There’s such a diverse collection of poems in When Bees Flew in for Breakfast. IV: The Ballad of the Raspberry Crush is one that very much makes me smile and returns me to a time of being a teenager. Being a teenager is hard!
9th December – It’s Friday and that means an email from Pan Macmillan with the Friday Poem. I love that my Friday poetry is always delivered straight to my inbox.
Emily Brontë – Spellbound
It’s another poem from A Poem for Every Day of Winter; a collection I shared on the 1st December. You can find the poem here. I’ve always loved poetry about weather and seasons and this one is wild and wonderful.
10th December – A poorly day here with an adrenal crisis thrown into the mix. Still a little poetry, I recited to my daughter; one from my childhood.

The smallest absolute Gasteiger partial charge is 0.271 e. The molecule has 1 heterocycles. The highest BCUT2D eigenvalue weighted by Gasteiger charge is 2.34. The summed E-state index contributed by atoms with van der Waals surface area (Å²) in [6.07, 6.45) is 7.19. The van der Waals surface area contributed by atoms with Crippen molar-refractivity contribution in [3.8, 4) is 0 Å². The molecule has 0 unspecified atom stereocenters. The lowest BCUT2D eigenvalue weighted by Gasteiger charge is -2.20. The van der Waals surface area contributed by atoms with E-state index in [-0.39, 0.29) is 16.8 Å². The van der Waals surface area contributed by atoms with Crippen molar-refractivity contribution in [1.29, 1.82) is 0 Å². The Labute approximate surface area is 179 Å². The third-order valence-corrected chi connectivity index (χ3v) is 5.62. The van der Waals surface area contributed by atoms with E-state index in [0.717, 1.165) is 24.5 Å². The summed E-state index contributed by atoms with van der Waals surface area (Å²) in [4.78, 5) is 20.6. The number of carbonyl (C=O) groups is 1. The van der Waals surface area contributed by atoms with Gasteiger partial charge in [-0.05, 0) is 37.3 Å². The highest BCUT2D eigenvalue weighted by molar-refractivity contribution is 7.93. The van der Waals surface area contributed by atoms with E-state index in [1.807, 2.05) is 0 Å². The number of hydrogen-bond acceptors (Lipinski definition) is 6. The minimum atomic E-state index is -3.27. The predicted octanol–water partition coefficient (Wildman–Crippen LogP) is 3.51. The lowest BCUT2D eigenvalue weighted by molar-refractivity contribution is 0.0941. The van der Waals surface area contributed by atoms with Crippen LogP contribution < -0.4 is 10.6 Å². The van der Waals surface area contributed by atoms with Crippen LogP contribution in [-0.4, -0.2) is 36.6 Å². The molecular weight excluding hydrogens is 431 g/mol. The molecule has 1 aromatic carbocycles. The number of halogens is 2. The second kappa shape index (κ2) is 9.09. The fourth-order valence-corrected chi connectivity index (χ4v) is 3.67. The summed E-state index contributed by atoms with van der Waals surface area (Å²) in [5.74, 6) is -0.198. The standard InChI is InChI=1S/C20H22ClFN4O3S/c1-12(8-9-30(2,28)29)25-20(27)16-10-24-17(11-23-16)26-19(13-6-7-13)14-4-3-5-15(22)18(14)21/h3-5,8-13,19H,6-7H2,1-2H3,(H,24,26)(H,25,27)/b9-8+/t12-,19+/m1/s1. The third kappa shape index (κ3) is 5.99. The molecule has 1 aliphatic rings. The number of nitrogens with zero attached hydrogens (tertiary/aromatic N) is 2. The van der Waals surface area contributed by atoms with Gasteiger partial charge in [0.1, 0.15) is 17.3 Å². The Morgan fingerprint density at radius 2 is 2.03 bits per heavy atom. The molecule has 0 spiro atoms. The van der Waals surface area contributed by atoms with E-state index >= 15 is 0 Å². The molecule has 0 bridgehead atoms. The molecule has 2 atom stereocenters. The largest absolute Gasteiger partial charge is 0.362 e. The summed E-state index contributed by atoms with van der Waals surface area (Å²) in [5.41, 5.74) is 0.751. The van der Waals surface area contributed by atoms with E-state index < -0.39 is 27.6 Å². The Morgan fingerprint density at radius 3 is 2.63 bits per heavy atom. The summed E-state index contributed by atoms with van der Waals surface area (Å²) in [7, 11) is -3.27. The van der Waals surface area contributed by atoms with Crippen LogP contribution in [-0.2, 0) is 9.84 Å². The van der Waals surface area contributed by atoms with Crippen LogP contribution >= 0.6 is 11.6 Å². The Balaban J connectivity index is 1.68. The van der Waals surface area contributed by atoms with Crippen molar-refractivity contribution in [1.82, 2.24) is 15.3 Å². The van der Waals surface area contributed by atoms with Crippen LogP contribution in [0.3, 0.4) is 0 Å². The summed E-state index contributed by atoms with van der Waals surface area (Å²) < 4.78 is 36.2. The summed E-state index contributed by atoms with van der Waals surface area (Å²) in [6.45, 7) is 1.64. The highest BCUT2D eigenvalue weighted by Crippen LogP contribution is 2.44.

Allan Ahlberg – Please Mrs Butler
This poem comes in a collection of poetry under the same title name – Please Mrs Butler. I think my copy could easily be considered ‘vintage’!
11th December – We awoke to snow this morning. There was a flurry of excitement in our house as our daughter Floss got ready to head out into the ocean of white. Unsurprisingly, she was exhausted afterwards and we had time to rest and my mind to wander.
It gave me time to think that in my life time the weather is definitely getting more extreme where I live. Higher temperatures, lower temperatures and more snow. These musing made me think of a book of poems I’d read early this year – This is How the Change Begins published by Graffeg.
Nicola Davies – New Normal
12th December – As I’ve said before, I am often inspired by what I’ve read to go on to further reading. This is so true for today.